## coremltools

Use Core ML to integrate machine learning models into your app. Core ML provides a unified representation for all models. Your app uses Core ML APIs and user data to make predictions, and to train or fine-tune models, all on the user’s device.

Core ML optimizes on-device performance by leveraging the CPU, GPU, and Neural Engine while minimizing its memory footprint and power consumption. Running a model strictly on the user’s device removes any need for a network connection, which helps keep the user’s data private and your app responsive.

# Composite Operators

In an ever-evolving machine learning space, new operations are regularly added to TensorFlow or PyTorch. Therefore, while converting a model to Core ML, an unsupported operation error may occur. These types of issues can be easily handled using composite operators.

A composite operation is not currently supported in Core ML, but can be defined by decomposing it into existing MIL operations.

This example demonstrates the use of a composite operator by converting a recent model called T5, available in the transformers library.

### Import and Convert the Pre-Trained Model

1. Add the import statement and load the pre-trained model from this library:
from transformers import TFT5Model

model = TFT5Model.from_pretrained('t5-small')

1. The returned object is an instance of a tf.keras model, which can be passed directly into the Core ML converter:
import coremltools as ct

mlmodel = ct.convert(model)


For the purpose of this illustration, we disable one of the operations needed to convert this model. This simulates the scenarios where coremltools is actually lacking support for an operation.

Let's disable Einsum operation for this conversion.

from coremltools.converters.mil.frontend.tensorflow.tf_op_registry import _TF_OPS_REGISTRY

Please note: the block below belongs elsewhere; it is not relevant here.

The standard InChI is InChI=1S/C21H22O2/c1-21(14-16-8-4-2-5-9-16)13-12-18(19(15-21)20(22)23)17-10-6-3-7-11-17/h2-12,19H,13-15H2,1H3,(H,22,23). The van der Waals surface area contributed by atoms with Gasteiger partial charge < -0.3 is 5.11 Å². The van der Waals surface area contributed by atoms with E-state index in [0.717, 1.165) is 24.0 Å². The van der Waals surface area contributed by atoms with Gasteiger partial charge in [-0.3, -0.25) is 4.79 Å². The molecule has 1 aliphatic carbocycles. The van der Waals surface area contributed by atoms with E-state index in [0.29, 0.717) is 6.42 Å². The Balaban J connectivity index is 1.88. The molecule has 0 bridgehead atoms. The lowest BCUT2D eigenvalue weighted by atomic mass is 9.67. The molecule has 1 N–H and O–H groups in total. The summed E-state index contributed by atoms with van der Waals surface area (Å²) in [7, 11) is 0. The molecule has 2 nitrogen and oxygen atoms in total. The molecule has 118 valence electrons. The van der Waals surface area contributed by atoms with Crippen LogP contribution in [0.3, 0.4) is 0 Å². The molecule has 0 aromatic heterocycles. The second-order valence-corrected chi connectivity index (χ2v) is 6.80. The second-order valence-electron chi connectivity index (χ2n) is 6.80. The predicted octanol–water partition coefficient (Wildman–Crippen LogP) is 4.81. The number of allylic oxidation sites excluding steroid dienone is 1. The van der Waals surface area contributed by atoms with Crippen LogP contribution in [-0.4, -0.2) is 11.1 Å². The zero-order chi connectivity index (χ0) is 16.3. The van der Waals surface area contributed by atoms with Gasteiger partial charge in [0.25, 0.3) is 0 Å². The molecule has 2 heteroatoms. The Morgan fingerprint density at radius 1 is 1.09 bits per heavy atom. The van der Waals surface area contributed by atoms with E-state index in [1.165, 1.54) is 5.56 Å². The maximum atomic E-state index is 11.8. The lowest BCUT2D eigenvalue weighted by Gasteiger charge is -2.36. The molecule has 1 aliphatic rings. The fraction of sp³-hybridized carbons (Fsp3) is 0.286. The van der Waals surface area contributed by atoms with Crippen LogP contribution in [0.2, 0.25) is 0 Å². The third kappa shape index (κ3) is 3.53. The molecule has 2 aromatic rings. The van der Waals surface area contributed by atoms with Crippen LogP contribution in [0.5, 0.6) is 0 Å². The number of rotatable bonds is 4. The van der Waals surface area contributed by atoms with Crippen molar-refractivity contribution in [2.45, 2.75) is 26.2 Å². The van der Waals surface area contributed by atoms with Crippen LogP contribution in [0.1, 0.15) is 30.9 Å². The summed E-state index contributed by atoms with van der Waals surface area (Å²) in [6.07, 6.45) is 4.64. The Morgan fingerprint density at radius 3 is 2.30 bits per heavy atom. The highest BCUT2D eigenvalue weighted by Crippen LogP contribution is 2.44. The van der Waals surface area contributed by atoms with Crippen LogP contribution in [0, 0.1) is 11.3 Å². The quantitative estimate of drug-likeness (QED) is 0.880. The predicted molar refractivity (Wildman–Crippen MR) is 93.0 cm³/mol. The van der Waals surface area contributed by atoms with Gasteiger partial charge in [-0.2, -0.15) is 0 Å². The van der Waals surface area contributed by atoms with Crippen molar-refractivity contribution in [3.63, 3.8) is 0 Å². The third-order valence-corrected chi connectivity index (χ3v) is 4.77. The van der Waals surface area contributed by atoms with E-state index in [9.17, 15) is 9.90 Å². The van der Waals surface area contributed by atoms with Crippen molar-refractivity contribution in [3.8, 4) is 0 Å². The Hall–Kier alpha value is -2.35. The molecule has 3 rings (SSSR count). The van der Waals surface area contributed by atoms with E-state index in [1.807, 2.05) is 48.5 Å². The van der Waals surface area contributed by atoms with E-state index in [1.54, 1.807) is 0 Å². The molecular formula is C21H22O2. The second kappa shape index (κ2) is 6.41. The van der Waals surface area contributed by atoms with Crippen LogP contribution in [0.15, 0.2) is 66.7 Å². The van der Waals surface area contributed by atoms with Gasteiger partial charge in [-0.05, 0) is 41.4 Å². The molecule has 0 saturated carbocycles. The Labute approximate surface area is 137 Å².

del _TF_OPS_REGISTRY["Einsum"]


On running the conversion now, the following error occurs, indicating an unsupported TensorFlow operation:

### Decompose into existing MIL operators

The TensorFlow documentation on Einsum refers to Einstein summation notation. This notation can be used to represent a variety of tensor operations like reduce_sum, transpose, trace, etc. using a string.

In general, Einsum is a complicated operation. However, for this particular conversion, there's no need to worry about all the possible cases, so focus only on the particular notation that this model uses.

Looking at the error trace, we find that this model uses the following notation for Einsum.

This translates to the following mathematical expression:

This may look complicated, but it is effectively a batched matrix multiplication, with a transpose on the second input. Meaning:

This can be easily decomposed into existing MIL operators. In fact, MIL supports this operation directly. To write a composite op:

1. Import MIL builder and a decorator:
from coremltools.converters.mil import Builder as mb

from coremltools.converters.mil import register_tf_op

1. Define a function with the same name as the TensorFlow operation. For this example, this is Einsum.

### 📘Note

The function should also be decorated, to register it with the converter. This ensures that this user-defined function will be invoked whenever an Einsum operation is encountered during the conversion.

@register_tf_op
def Einsum(context, node):

assert node.attr['equation'] == 'bnqd,bnkd->bnqk'

a = context[node.inputs[0]]
b = context[node.inputs[1]]

x = mb.matmul(x=a, y=b, transpose_x=False,
transpose_y=True, name=node.name)



As far as the function definition is concerned, simply grab inputs and define a matmul operation using the MIL builder.

1. With composite operation for Einsum defined, call the Core ML converter again and print mlmodel. This verifies if the conversion is completed, and implies that the unsupported operation error is resolved.
mlmodel = ct.convert(model)
print(mlmodel)


Updated 3 months ago

# Composite Operators

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